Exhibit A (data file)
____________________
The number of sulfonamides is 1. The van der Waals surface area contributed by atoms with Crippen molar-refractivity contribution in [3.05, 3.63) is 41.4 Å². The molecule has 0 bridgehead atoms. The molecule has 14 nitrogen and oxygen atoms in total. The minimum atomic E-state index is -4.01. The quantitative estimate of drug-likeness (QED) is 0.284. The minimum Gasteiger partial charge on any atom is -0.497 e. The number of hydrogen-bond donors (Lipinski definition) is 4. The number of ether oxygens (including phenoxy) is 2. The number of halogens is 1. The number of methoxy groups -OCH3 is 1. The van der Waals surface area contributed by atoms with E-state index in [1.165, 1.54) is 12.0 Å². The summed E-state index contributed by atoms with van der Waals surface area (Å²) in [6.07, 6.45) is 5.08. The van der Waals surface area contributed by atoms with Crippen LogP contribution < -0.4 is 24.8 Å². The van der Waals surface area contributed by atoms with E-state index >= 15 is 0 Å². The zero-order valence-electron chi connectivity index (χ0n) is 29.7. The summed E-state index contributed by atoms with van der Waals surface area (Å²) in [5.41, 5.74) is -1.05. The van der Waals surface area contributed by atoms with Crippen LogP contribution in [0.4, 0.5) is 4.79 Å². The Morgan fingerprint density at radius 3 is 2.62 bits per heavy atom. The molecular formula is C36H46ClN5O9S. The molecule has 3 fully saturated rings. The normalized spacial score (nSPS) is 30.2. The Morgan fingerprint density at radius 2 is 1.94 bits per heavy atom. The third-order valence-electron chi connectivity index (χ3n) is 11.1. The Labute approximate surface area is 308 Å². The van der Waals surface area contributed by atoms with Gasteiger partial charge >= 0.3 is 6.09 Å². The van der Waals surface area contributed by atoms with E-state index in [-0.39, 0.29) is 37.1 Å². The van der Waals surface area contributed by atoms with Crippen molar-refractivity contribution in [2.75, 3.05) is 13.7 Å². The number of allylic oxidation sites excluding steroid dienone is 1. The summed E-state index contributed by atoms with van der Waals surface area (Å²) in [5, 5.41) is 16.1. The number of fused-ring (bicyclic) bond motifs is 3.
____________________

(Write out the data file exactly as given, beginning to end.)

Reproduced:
The number of sulfonamides is 1. The van der Waals surface area contributed by atoms with Crippen molar-refractivity contribution in [3.05, 3.63) is 41.4 Å². The molecule has 0 bridgehead atoms. The molecule has 14 nitrogen and oxygen atoms in total. The minimum atomic E-state index is -4.01. The quantitative estimate of drug-likeness (QED) is 0.284. The minimum Gasteiger partial charge on any atom is -0.497 e. The number of hydrogen-bond donors (Lipinski definition) is 4. The number of ether oxygens (including phenoxy) is 2. The number of halogens is 1. The number of methoxy groups -OCH3 is 1. The van der Waals surface area contributed by atoms with E-state index in [1.165, 1.54) is 12.0 Å². The summed E-state index contributed by atoms with van der Waals surface area (Å²) in [6.07, 6.45) is 5.08. The van der Waals surface area contributed by atoms with Crippen LogP contribution < -0.4 is 24.8 Å². The van der Waals surface area contributed by atoms with E-state index >= 15 is 0 Å². The zero-order valence-electron chi connectivity index (χ0n) is 29.7. The summed E-state index contributed by atoms with van der Waals surface area (Å²) in [5.41, 5.74) is -1.05. The van der Waals surface area contributed by atoms with Crippen LogP contribution in [0.4, 0.5) is 4.79 Å². The Morgan fingerprint density at radius 3 is 2.62 bits per heavy atom. The molecular formula is C36H46ClN5O9S. The molecule has 3 fully saturated rings. The normalized spacial score (nSPS) is 30.2. The Morgan fingerprint density at radius 2 is 1.94 bits per heavy atom. The third-order valence-electron chi connectivity index (χ3n) is 11.1. The Labute approximate surface area is 308 Å². The van der Waals surface area contributed by atoms with Gasteiger partial charge >= 0.3 is 6.09 Å². The van der Waals surface area contributed by atoms with E-state index in [-0.39, 0.29) is 37.1 Å². The van der Waals surface area contributed by atoms with Crippen molar-refractivity contribution in [2.75, 3.05) is 13.7 Å². The number of allylic oxidation sites excluding steroid dienone is 1. The summed E-state index contributed by atoms with van der Waals surface area (Å²) in [5, 5.41) is 16.1. The number of fused-ring (bicyclic) bond motifs is 3.